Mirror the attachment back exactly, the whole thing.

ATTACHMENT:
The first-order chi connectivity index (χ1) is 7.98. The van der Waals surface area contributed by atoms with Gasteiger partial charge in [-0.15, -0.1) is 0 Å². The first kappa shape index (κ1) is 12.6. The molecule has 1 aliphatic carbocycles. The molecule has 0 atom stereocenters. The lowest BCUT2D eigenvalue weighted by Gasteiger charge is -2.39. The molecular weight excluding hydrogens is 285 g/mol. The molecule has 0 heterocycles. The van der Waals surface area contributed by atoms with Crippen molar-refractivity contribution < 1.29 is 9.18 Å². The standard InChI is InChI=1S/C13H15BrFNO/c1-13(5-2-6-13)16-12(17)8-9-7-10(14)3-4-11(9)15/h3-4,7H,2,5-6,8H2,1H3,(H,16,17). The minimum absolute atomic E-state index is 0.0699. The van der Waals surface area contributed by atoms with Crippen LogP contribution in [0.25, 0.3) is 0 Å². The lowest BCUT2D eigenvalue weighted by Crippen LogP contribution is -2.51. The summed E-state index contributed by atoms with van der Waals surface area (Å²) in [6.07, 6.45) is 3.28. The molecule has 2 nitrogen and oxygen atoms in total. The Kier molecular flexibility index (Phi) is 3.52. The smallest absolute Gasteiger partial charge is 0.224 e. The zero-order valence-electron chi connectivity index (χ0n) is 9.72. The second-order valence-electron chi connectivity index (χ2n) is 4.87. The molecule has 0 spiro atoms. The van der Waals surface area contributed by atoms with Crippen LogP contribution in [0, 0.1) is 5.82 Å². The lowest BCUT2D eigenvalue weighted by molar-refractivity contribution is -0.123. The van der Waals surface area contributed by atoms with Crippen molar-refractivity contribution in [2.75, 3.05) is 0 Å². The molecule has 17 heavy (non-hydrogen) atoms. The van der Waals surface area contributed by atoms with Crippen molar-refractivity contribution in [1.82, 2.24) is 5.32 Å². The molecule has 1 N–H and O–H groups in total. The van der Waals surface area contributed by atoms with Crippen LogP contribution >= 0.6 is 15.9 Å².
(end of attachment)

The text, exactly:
The first-order chi connectivity index (χ1) is 7.98. The van der Waals surface area contributed by atoms with Gasteiger partial charge in [-0.15, -0.1) is 0 Å². The first kappa shape index (κ1) is 12.6. The molecule has 1 aliphatic carbocycles. The molecule has 0 atom stereocenters. The lowest BCUT2D eigenvalue weighted by Gasteiger charge is -2.39. The molecular weight excluding hydrogens is 285 g/mol. The molecule has 0 heterocycles. The van der Waals surface area contributed by atoms with Crippen molar-refractivity contribution < 1.29 is 9.18 Å². The standard InChI is InChI=1S/C13H15BrFNO/c1-13(5-2-6-13)16-12(17)8-9-7-10(14)3-4-11(9)15/h3-4,7H,2,5-6,8H2,1H3,(H,16,17). The minimum absolute atomic E-state index is 0.0699. The van der Waals surface area contributed by atoms with Crippen LogP contribution in [0.25, 0.3) is 0 Å². The lowest BCUT2D eigenvalue weighted by Crippen LogP contribution is -2.51. The summed E-state index contributed by atoms with van der Waals surface area (Å²) in [6.07, 6.45) is 3.28. The molecule has 2 nitrogen and oxygen atoms in total. The Kier molecular flexibility index (Phi) is 3.52. The smallest absolute Gasteiger partial charge is 0.224 e. The zero-order valence-electron chi connectivity index (χ0n) is 9.72. The second-order valence-electron chi connectivity index (χ2n) is 4.87. The molecule has 0 spiro atoms. The van der Waals surface area contributed by atoms with Crippen LogP contribution in [0, 0.1) is 5.82 Å². The lowest BCUT2D eigenvalue weighted by molar-refractivity contribution is -0.123. The van der Waals surface area contributed by atoms with Crippen molar-refractivity contribution in [2.75, 3.05) is 0 Å². The molecule has 17 heavy (non-hydrogen) atoms. The van der Waals surface area contributed by atoms with Crippen molar-refractivity contribution in [1.82, 2.24) is 5.32 Å². The molecule has 1 N–H and O–H groups in total. The van der Waals surface area contributed by atoms with Crippen LogP contribution >= 0.6 is 15.9 Å².